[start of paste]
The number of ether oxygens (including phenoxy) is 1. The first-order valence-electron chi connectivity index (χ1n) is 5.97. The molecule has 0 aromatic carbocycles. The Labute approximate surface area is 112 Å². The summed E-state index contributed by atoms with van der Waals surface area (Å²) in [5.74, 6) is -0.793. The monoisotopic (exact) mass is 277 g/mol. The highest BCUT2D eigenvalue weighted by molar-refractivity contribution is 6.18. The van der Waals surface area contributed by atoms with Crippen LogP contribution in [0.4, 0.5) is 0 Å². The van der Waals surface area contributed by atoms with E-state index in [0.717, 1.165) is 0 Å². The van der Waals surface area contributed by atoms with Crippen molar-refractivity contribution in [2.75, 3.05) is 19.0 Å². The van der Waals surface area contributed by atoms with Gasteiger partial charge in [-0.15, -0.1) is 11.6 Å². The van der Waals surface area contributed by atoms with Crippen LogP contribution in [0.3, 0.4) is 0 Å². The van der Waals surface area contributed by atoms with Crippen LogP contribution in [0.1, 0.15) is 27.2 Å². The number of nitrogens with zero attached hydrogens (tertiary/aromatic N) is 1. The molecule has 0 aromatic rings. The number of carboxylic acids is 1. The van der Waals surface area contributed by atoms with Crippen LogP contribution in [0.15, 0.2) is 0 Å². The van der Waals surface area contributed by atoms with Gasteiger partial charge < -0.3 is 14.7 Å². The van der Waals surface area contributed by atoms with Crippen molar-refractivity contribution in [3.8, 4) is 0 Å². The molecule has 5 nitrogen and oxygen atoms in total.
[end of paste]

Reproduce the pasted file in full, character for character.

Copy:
The number of ether oxygens (including phenoxy) is 1. The first-order valence-electron chi connectivity index (χ1n) is 5.97. The molecule has 0 aromatic carbocycles. The Labute approximate surface area is 112 Å². The summed E-state index contributed by atoms with van der Waals surface area (Å²) in [5.74, 6) is -0.793. The monoisotopic (exact) mass is 277 g/mol. The highest BCUT2D eigenvalue weighted by molar-refractivity contribution is 6.18. The van der Waals surface area contributed by atoms with Crippen LogP contribution in [0.4, 0.5) is 0 Å². The van der Waals surface area contributed by atoms with E-state index in [0.717, 1.165) is 0 Å². The van der Waals surface area contributed by atoms with Crippen molar-refractivity contribution in [2.75, 3.05) is 19.0 Å². The van der Waals surface area contributed by atoms with Gasteiger partial charge in [-0.15, -0.1) is 11.6 Å². The van der Waals surface area contributed by atoms with Crippen LogP contribution in [0.3, 0.4) is 0 Å². The van der Waals surface area contributed by atoms with Crippen LogP contribution in [0.1, 0.15) is 27.2 Å². The number of nitrogens with zero attached hydrogens (tertiary/aromatic N) is 1. The molecule has 0 aromatic rings. The number of carboxylic acids is 1. The van der Waals surface area contributed by atoms with Crippen LogP contribution in [0.15, 0.2) is 0 Å². The van der Waals surface area contributed by atoms with Gasteiger partial charge < -0.3 is 14.7 Å². The van der Waals surface area contributed by atoms with Crippen molar-refractivity contribution in [3.8, 4) is 0 Å². The molecule has 5 nitrogen and oxygen atoms in total.